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Raiders' turmoil shines light on risks of mismatched coaching staff

When he was named interim coach last October, after Lane Kiffin was fired four games into his second season, Tom Cable sat in on a defensive staff meeting at the Raiders' training facility. The assistants were giving their thoughts on this and that when assistant secondary coach Randy Hanson began to speak.

At that point Cable basically waved off Hanson and told him to stop talking, adding that he didn't want to hear anymore from him. Then, according to one assistant in the room, Cable said to Hanson: "If I could fire you today, I would."

Cable denies the exchange, but a second assistant later confirmed the story to SI.com.

This isn't brought up in an attempt to draw a link to allegations that Cable struck Hanson earlier this month and broke his jaw -- although you'd have to be a member of the original O.J. jury to believe "nothing happened," as Cable claims. Rather it's brought up to address the larger point of how management plays with fire when it doesn't allow head coaches to select their staffs.

Cable, who was made the fulltime coach in February, claims he and managing general partner Al Davis were on the same page when choosing assistant coaches. But it would take a moon-leap of faith to believe that Cable wanted Hanson, who actually was demoted this year to defensive assistant.

The belief among many people in the building is that Hanson is on the payroll largely because he is loyal to Davis, who always has been a sucker for anyone professing their love for the Silver and Black. Last year Hanson told the Contra Costa Times that working for the Raiders was his "dream" job, something he wanted "all his life."

That has created the perception that he is a snitch for Davis, which fosters an air of distrust among some staff members. Sadly, Davis should have known how this was going to end. He required Kiffin to keep former defensive coordinator Rob Ryan and the two never got along, ultimately creating a rift on the team between the offensive and defensive staffs.

There are examples of situations where things turned out positively when a coach included holdovers on his staff: Tony Dungy did not touch the offensive staff after joining the Colts, and Mike Tomlin left the defensive staff in tact after being hired by the Steelers.

But more times than not, things wind up deteriorating when management gets involved. Marty Schottenheimer quit one job (Browns) and was fired from another (Chargers) when he refused to let higher-ups tell him who to hire. And Jim Mora Sr. has said he was fired by the Colts after he refused to make staff changes that management wanted. Dom Capers' ouster in Houston was also tied to differences over his staff.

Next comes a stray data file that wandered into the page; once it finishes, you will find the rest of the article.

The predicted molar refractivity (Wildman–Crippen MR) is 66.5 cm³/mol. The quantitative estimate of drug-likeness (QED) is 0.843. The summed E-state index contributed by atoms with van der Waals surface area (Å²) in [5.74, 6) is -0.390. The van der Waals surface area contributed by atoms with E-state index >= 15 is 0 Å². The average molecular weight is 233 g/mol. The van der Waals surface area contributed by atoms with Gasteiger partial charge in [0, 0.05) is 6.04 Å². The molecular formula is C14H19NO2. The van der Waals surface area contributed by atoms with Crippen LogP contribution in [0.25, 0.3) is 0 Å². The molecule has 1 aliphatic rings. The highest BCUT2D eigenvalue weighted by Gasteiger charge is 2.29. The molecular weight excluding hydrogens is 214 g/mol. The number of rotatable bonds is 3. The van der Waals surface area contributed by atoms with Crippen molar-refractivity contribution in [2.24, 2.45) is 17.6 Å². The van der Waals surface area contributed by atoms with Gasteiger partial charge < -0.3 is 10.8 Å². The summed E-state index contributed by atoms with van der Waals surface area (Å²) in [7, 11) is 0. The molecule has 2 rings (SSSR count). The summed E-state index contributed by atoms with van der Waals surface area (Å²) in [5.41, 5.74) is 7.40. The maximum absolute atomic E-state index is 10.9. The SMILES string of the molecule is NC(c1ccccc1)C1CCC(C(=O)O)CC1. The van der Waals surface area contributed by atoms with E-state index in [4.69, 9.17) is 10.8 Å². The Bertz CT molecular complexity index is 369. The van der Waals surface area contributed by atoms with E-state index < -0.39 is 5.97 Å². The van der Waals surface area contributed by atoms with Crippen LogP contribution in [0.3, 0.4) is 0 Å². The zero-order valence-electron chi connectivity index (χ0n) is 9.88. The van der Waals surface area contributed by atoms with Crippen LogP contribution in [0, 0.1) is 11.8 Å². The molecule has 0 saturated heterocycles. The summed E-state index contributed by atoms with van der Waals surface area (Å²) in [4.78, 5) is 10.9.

More recent examples:

-- In 2007, San Diego, Ted Cottrell basically was hired to be defensive coordinator before Norv Turner was hired to be head coach. Turner knew management wanted Cottrell in that position, so rather than fight it --and possibly be passed over -- he co-signed on it. By the middle of their second season together, Cottrell was fired and Turner was able to promote the guy he wanted in that position all along, linebackers coach Ron Rivera, who came to San Diego with Turner.

-- In 2007, Arizona, Ken Whisenhunt wanted to bring in his own guys after being hired. However, management asked him to keep defensive coordinator Clancy Pendergast because Pendergast was familiar with the personnel and had had some success. Whisenhunt acquiesced, but after the unit surrendered 27 or more points in six games last season, including five games in which it allowed 35 or more, he decided a change was needed -- despite the Cardinals reaching the Super Bowl last season.

"The change was about productivity more than anything else," Whisenhunt says. "Looking at it over a period of years, not just a few games or a season, I felt that if we hold our players accountable for their performance, then we have to be true to that with our staff."

Whisenhunt praised Pendergast as a coach, but clearly the fit wasn't right. The same could be said in Oakland, where Hanson has been a lightning rod of controversy since Kiffin suspended him last season for conduct he considered to be detrimental to the team. The discipline was done without the approval of Davis, who immediately reinstated Hanson. That further created the perception that Hanson was a Davis guy.

Said Hanson to the Contra Costa Times last year: "I'm on the side of the Raiders and the players, and anybody who isn't on the side of the Raiders, then I'm not with them."

Asked Wednesday about the importance of a coach selecting his own staff, Cable said: "It's real important. These are guys you're going to work with every day, for long hours. I wanted a good mix of experience and youth, and we got that. The good thing here is that we were all on the same page [about the hires]."

If he says it enough times, maybe he can get others to believe it. Or even himself.

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